Then A Mathematically Perfect Redemption took the show and spun it right around. Bringing back the wayward Peanut Hamper from season one was not expected yet it worked a treat. Exploring the Exo-Comp's journey following her desertion from Starfleet, it starts to look like she might be on a more straight and narrow path but - well - it's never that clean cut with Lower Decks which means we'll probably see her again in the future along with a new accomplice if the final moments of the episode are to indicate anything.

Equally long awaited is the sequel to Crisis Point, the Cerritos' answer to the movies of the Star Trek franchise. Including some of the season - and the series' most cutting jokes about the whole framework of the fictional universe(s), Crisis Point 2: Paradoxus manages to tap into The Motion Picture and The Final Frontier to take some unrealised concepts and groan-worthy tropes as part of what is an ultimately very satisfying story. Paradoxus is a treat not just for the swooping Sovereign Class shots but for more character development around Boimler and Mariner. With the former's transporter twin apparently killed, Bradward takes up a "spiritual" journey within the movie sphere while Tendi rises to command of the main "film" plotline. Do we even need to mention the Sulu (George Takei) cameo at the end which is "even better" than Captain Kirk? Wow, that line really kicked where it hurt!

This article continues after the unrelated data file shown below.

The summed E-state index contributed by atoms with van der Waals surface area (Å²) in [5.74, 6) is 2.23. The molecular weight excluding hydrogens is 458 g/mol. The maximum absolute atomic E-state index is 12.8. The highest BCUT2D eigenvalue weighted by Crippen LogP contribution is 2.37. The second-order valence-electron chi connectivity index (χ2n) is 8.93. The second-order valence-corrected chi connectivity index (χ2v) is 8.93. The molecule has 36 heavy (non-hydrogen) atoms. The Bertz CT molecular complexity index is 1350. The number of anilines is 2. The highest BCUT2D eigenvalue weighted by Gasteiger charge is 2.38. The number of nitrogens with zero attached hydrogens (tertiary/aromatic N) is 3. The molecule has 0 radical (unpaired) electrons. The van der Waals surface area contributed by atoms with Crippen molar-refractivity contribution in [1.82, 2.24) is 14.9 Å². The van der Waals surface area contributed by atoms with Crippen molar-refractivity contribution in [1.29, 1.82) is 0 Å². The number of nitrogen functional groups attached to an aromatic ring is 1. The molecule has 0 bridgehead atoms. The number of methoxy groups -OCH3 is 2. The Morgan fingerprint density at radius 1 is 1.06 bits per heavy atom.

While we're here actually, this is Tendi's biggest episode of the season. Her part in most of the season has to be the answer to any of the problems and while Hear All, Trust Nothing delved (again, at last) into her Orion heritage, Crisis Point 2 does more for her than any other instalment this time round. If I recall we were promised that this season would see the character differently paired to open them up. While that's true of Boimler here, Mariner perhaps more in episodes nine and ten and Rutherford in Hear All, Trust Nothing, Tendi is shown progressing onto the Science Officer training programme but seems oddly relegated to a more background role except for this story. 

Episodes nine and ten do work out as a double-header. Starship fans will be going crazy for the AI Texas Class which is introduced here. With a reporter observing the routine of the Cerritos, Captain Freeman finds her crew under intense scrutiny to prove their worth with the results spilling over from Trusted Sources into the season finale The Stars at Night

The latter's "Second Contact Race" is a bit far-fetched but it leads into some decent drama and action that will tick a few boxes for any fan and add some excitement and tension that's been absent for some of the year. In fact it's only when it all kicks off towards the back end of Trusted Sources that you realise how much quieter season three has been compared to one and two.

The Stars at Night does leave the season nicely wrapped and cliff-hanger free with some of the major threads of the show's third outing satisfyingly concluded. Yet there are strands from before the finale which still remain untied. On a rewatch these will become more obvious especially in light of what was closed down in the finale. Lower Decks has a lot more mileage to give and although season three was mixed with a slow start it did hit the mark by the halfway point, truly delivering on its satirical element and action quota by the closing credits of episode ten.